Mares goes to the Edges of Earth to transform online discourse with ocean good news

by   Profile Andi   When 14th March 2024
Photo Credit: Marla Tomorug
Photo Credit: Adam Moore
Photo Credit: Adam Moore
Photo Credit: Adam Moore
Photo Credit: Marla Tomorug
Photo Credit: Marla Tomorug
Photo Credit: Kaitlyn McQueeney

Love it or hate it, social media is here to stay. And unfortunately, its general discourse has become harder to stomach in recent years. I witnessed the birth of Facebook’s popularity when I was just in high school (after reluctantly migrating from the once great MySpace). It was the perfect way for us incoming college Freshman to connect with newfound friends—even before setting foot on campus. The experience was pure, wholesome, and honestly quite fun. To this day, I’ve made some of my best friends on those social platforms almost 20 years ago. 

But those are bygone days at this point. As the largest social media platforms developed, and ultimately monetized, they all started facing some major issues. You know the ones: privacy and data security, fake news and misinformation, online harassment and cyberbullying, content moderation and censorship, algorithmic bias and echo chambers, political manipulation and election interference, and the ethical quandaries arising from the very new use of AI.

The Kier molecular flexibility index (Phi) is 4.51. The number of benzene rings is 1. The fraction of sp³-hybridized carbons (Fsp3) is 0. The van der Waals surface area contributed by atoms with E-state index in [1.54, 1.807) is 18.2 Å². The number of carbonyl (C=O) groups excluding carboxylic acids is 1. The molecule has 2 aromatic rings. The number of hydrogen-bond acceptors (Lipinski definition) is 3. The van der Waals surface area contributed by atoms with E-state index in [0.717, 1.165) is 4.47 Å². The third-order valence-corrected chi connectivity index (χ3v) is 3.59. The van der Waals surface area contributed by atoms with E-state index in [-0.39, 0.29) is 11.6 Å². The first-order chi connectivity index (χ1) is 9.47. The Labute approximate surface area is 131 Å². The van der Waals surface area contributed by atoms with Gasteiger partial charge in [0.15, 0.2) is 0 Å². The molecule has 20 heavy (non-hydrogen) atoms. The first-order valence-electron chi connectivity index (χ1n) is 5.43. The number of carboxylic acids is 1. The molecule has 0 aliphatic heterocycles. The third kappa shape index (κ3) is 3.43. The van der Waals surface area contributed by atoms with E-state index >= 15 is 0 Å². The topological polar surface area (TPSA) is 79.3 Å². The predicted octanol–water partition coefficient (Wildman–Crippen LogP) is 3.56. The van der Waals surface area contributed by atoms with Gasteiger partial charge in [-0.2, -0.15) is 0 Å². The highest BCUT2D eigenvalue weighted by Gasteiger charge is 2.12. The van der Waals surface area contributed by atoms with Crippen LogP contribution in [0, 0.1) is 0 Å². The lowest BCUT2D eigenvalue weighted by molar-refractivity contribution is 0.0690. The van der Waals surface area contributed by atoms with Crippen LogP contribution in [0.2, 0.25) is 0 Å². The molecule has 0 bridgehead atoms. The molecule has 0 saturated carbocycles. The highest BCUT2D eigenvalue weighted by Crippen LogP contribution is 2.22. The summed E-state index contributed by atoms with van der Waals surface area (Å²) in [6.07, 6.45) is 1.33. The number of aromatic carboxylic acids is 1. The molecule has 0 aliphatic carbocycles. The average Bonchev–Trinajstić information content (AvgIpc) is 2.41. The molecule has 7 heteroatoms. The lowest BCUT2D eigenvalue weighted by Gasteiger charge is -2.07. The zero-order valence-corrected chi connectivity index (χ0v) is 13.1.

It’s now 2024, and online discourse continues to thrive as social media becomes more accessible and ingrained in even more societies around the world. For digital natives, social media is their “source of truth” and their primary way of consuming news. Their feeds dictate the way in which they see and interact with the world, and it’s not just one feed they interact with—Facebook, Instagram, LinkedIn, YouTube, and TikTok are probably all more memorable brand names to Gen Z than any of the largest conventional news platforms. Unfortunately, no matter where you turn—be it social media or traditional news channels—they are all filled with doom and gloom reporting and storytelling. We’re pushed content about the hot new strains of pandemics, wars, recessions, worldwide political unrest, and a planet that is said to be in decline, well past the point of no return. When it comes to this endless cycle of downtrodden news feeds, it seems information is causing more harm than action. 

There are heavy-hitting statistics indicating that the next generation is deeply concerned about the climate change crisis and are actively looking for ways to address it. Youth are craving ways to contribute, leveraging any skill that they have, with the universal goal of getting their home back to a place of stability.